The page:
Do you feel overwhelmed by all the technology options? Do you find it hard to choose from, or even keep up with, the flurry of possibilities?
I'm not an early adopter. I still have a land line telephone, buy CDs from a shop, and don't have cable TV. But professionally, I want to stay up to date on tools for doing my work as a researcher and evaluator. I imagine they could help program staff be more productive and progressive too.
Here are my top 10 tools, based on personal experience, recommended by people I respect or that just look interesting, organized from finding and organizing information at the start of a project, to collecting data and presenting it to others.
- Google Scholar. This academic search engine is my go-to place to search for scholarly literature across many disciplines and sources; peer-reviewed papers, theses, books, abstracts and articles, from academic publishers, professional societies, preprint repositories, universities and other scholarly organizations.
- CiteULike. The web is full of interesting articles, but how on earth do keep track of and cite them?! This citation management tool is a fusion of social bookmarking tools like Delicious and bibliographic management tools like EndNote where you can store, organize, share and discover links to academic papers.
- Basecamp. I was recently invited to join Basecamp for an upcoming project to take a class from in-person to online. Basecamp is where we will communicate and collaborate - upload files, send messages, or create events in the calendar. Keep track of to-dos, when they're due and who's doing them!
- Doodle. Sometimes, the simpler the better. This tool finds the best time for a group of people to meet. Propose several dates and times and participants indicate their availability.
- Evernote.The ultimate virtual Trapper Keeper! You can easily capture information (text, handwritten notes, pictures, webpage excerpts) from your real or digital life and makes it accessible, sortable and searchable at any time, from anywhere.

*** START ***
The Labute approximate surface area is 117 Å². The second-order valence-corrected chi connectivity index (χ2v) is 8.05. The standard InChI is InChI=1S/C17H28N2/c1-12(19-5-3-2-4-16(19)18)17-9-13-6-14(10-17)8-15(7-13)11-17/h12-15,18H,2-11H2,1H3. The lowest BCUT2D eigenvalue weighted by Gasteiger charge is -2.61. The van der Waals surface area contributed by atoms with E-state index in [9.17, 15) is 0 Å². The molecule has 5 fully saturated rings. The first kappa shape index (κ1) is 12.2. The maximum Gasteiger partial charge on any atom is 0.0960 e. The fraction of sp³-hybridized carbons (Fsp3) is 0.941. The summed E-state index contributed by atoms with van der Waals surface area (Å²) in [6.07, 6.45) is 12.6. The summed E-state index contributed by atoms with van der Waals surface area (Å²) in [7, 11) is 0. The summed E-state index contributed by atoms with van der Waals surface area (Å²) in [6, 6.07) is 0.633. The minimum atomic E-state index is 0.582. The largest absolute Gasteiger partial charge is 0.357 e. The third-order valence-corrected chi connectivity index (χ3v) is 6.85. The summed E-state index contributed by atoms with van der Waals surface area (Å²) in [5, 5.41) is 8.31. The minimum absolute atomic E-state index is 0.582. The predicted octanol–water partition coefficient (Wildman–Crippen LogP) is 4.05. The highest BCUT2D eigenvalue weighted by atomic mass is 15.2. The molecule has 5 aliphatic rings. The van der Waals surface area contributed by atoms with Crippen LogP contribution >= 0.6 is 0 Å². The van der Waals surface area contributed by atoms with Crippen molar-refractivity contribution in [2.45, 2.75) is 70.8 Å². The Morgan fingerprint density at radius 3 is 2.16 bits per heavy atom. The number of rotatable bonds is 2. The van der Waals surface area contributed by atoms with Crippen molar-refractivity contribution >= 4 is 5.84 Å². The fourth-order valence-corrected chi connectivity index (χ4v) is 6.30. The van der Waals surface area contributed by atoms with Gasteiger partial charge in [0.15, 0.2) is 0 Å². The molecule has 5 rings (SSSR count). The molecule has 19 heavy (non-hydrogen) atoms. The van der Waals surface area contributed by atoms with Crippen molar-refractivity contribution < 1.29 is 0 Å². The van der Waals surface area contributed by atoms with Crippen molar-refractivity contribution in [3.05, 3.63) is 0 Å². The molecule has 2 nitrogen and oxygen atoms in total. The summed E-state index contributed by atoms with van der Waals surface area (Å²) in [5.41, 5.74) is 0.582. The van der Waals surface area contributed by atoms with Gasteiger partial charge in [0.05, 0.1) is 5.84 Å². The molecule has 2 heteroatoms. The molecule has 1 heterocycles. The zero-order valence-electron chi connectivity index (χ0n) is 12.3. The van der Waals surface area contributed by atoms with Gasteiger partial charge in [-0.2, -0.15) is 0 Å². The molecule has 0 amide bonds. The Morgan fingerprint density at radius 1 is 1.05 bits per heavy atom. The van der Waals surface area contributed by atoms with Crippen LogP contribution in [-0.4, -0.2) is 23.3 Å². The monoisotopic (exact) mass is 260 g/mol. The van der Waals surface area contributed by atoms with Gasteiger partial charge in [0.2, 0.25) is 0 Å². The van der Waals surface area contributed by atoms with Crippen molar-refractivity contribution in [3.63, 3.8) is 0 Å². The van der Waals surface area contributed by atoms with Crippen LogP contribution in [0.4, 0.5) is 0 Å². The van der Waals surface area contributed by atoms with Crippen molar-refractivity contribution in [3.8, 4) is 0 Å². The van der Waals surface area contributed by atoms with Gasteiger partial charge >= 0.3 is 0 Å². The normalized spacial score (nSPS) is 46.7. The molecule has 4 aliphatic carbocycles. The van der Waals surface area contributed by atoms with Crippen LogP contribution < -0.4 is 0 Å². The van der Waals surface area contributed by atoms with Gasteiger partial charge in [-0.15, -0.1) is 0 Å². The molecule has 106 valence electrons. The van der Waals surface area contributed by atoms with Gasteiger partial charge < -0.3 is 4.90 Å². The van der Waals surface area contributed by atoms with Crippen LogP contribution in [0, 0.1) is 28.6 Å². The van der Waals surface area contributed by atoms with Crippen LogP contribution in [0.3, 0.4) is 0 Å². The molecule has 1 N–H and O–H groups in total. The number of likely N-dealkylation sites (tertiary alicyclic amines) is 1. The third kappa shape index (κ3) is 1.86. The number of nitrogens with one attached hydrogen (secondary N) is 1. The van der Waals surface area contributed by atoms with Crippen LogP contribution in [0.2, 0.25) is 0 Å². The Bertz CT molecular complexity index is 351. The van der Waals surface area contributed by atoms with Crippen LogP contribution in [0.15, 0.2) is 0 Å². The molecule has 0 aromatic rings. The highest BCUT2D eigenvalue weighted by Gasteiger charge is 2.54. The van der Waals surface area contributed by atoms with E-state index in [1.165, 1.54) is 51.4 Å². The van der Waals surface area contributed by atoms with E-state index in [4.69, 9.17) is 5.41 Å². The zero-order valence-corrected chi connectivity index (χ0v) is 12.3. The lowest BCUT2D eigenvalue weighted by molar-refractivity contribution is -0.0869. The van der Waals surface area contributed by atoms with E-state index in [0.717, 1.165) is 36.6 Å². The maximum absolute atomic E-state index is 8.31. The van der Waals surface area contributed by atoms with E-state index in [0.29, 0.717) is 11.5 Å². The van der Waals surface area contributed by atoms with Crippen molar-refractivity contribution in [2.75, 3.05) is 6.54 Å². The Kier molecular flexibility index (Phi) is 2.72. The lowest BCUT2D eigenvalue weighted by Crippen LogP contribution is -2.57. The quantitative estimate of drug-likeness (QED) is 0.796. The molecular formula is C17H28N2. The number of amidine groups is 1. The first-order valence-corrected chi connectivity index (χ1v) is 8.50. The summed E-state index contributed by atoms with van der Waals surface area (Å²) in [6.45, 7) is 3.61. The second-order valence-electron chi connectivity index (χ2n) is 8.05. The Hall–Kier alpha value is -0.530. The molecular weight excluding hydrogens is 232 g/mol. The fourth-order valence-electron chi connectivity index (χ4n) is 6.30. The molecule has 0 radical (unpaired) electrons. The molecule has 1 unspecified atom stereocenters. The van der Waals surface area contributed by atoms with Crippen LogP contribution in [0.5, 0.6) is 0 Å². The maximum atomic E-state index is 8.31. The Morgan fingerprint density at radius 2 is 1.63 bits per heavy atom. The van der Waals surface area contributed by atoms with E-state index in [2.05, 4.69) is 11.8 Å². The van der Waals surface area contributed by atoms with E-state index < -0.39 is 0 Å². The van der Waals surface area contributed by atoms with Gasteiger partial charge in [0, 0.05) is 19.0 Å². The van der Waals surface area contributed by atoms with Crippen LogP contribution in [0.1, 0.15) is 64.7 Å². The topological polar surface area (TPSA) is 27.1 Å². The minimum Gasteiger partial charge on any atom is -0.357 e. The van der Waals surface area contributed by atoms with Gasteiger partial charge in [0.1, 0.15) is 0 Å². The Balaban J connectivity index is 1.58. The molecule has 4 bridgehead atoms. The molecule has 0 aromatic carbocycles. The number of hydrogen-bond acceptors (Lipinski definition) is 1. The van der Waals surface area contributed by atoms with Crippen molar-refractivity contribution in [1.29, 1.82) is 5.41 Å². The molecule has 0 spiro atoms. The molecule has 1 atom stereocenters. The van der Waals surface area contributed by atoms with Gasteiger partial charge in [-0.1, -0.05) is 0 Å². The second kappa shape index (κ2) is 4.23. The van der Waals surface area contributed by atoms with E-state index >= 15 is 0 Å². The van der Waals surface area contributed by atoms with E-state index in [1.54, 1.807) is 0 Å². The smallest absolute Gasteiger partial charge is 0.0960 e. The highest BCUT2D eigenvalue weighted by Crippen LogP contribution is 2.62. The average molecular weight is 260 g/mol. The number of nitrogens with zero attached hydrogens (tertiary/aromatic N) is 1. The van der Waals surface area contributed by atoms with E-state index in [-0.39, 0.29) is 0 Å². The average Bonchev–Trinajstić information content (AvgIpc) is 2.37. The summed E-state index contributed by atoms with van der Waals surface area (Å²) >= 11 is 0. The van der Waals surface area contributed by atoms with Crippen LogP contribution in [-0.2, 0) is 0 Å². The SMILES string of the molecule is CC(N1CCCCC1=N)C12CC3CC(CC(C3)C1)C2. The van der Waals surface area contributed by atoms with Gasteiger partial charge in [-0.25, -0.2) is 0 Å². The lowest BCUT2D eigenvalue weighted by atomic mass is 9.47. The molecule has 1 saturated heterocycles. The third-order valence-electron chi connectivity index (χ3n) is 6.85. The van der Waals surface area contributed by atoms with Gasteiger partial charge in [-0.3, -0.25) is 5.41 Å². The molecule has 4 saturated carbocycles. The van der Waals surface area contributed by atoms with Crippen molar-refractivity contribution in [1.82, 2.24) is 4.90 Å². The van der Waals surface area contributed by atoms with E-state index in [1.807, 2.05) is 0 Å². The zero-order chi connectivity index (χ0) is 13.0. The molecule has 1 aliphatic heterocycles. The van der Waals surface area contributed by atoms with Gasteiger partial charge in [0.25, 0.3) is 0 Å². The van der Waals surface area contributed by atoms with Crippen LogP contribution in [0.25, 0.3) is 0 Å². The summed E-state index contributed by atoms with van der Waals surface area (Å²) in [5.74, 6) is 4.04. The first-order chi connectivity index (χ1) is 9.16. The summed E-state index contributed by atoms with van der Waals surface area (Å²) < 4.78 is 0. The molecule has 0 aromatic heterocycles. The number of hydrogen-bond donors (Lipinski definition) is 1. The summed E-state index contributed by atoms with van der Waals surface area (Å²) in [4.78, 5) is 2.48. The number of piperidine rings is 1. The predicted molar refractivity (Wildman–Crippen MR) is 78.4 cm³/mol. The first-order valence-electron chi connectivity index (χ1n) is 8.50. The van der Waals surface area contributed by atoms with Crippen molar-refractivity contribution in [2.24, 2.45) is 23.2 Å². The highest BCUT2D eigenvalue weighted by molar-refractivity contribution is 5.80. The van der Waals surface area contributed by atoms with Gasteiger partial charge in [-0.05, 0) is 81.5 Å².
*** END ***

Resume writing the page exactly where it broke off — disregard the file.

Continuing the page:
- Bubbl.us or Freemind. Mind maps are diagrams of words, ideas, or tasks, arranged around a central idea. They are used to generate and organize ideas, make decisions or solve problems. We use them in Deliberate Practice Matters to map out dilemma scenarios in youth work practice.
- Dragon Dictation. Just speak into your smartphone or computer and it types out your words instantly. I dictated my debriefing notes while driving home from a research interview to quickly capture my notes while my memory was still fresh.
- . One solution to information overload is data visualization -- displaying data to show patterns and connections that matter. On ManyEyes, you can upload and visualize data sets. For more inspiration, see the Periodic Table of Visualization Methods, an interactive collection of possibilities.
- Prezi.A web-based presentation application that uses a zooming, non-linear single canvas instead of traditional slides. A great alternative to Powerpoint.
- Storyrobe. A digital story-telling app that allows you to piece together photos, videos, and then overlay sound bites to create a narrative. You can then share the final video via YouTube or e-mail. It's a fabulous way for evaluators or program participants to document youth programs or projects.
Have you used any of these in your work? What are your favorite tech tools, apps or resources that make your work life easier, more productive or maybe just a little more fun?